MST3K: Magic Voyage of Sinbad, The | Varied Celluloid

MST3K: Magic Voyage of Sinbad, The

Posted by Josh Samford On February - 22 - 2011

Mystery Science Theater 3000: The Magic Voyage of Sinbad (1993)
Director: Kevin Murphy
Writers: Joel Hodgson, Michael J. Nelson, etc.
Starring: Joel Hodgson, Trace Beaulieu and Kevin Murphy



The Plot: Joel Hodgson is an employee at Gizmonic Institute when the evil Dr. Forrester shoots him into outer space on the Satellite of Love. Here he is forced to endure bad movies on a weekly basis. Thankfully Joel was able to build himself a few robotic friends to help him deal with these bad movies. Among these robots are Gypsy who runs the ship, cam-bot who watches their every action and of course the wise-cracking Crow and Tom Servo who help him riff on the movies as they watch them. In this episode, the Russian import The Magic Voyage of Sinbad is screened for Joel and the bots. The movie showcases Sinbad’s return home where he finds the rich have tremendously dominated the poor. After speaking with the gods and then winning a chance to lead a magical voyage (by betting the local bourgeois that he could find a golden fish just off the shore), Sinbad acquires his crew and sets off to find the Blue Bird of Happiness!

The Review
The Mystery Science Theater 3000 volume 20 box set from Shout! Factory carries with it four episodes of everyone’s favorite show about riffing on b-movies. This box set grabs up several never-before-released episodes from the years that Joel managed hosting duties. From the box set I had only seen two of the episodes previously, but today I am going to tackle one that I unfortunately had not seen. The Magic Voyage of Sinbad could only have been slightly more perfect for the MST3K treatment if it were actually slightly more realistically “bad”, instead of being an exploited piece of foreign cinema. A Russian fantasy epic based around a well known medieval legend, the movie was imported into the United States by well known exploitation master Roger Corman under the guise of a Sinbad film. In America, I suppose the original titular character Sadko wouldn’t have seemed as important for modern audiences. So with a retitled lead character those responsible then attempted to try and incorporate various aspects of Roman mythology into the equation as well. The result was a bizarre piece of entertainment that was simply MADE for Joel and the bots to do their thing over.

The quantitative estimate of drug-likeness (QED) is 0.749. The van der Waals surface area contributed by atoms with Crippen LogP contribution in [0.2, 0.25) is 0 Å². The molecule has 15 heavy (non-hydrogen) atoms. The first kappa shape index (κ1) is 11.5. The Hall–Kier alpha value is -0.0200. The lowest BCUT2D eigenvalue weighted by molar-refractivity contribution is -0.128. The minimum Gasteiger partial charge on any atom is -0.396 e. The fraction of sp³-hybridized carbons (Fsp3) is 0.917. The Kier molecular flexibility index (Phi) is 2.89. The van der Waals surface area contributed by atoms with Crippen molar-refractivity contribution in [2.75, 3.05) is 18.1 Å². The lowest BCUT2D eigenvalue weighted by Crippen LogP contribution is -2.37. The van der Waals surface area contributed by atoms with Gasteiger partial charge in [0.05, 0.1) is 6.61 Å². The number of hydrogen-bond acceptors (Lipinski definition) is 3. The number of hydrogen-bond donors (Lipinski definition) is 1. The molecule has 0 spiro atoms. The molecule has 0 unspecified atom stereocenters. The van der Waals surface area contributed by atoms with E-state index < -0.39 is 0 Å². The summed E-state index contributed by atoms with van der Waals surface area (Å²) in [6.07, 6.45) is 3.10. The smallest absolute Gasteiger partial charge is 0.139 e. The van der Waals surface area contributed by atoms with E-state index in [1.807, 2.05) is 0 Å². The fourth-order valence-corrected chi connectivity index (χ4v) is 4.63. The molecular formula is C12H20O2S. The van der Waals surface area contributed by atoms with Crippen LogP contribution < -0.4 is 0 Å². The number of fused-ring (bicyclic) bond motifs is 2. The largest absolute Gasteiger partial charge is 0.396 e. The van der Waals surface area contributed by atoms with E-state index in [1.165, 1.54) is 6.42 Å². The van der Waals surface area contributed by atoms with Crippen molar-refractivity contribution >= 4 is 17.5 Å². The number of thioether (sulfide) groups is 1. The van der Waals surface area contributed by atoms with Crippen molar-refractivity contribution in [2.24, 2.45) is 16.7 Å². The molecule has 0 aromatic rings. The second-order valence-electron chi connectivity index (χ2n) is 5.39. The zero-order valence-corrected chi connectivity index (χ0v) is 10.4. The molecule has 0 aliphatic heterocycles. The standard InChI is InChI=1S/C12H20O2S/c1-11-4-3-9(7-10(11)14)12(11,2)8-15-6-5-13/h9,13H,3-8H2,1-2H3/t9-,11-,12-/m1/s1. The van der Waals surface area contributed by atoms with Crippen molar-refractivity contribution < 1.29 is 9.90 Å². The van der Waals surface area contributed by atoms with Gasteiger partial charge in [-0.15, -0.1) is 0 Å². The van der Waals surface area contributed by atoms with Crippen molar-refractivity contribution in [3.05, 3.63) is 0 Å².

That isn’t to say that the original Sadko looks like a bad movie. I would say that if you stripped away the awful dub and translation, this looks like a fairly solid adventure yarn with a sizable budget. There are some amazing set pieces throughout the movie, as well as multitudes of extras who run around vast and beautiful looking architecture that has a deep seated historical Russian significance. On top of being a film that looks fairly interesting, when compared to some brief outlines I have read of the original Sadko mythology, this looks to be a direct representation of the post-war Russian government’s party-line and it might have an even deeper cultural significance. All of this is completely lost within The Magic Voyage of Sinbad because Sinbad is supposed to be an Arab figure, so all references to Russia are ultimately lost despite the grand Russian architecture being ever apparent. Within the MST3K version of the story, this becomes one of the recurring jokes throughout the movie and certainly one of the funniest. This ultimately becomes a movie with no singular cultural identification and the audience, for those who have at least the most vague understanding of foreign culture, are left in the dark as what to expect.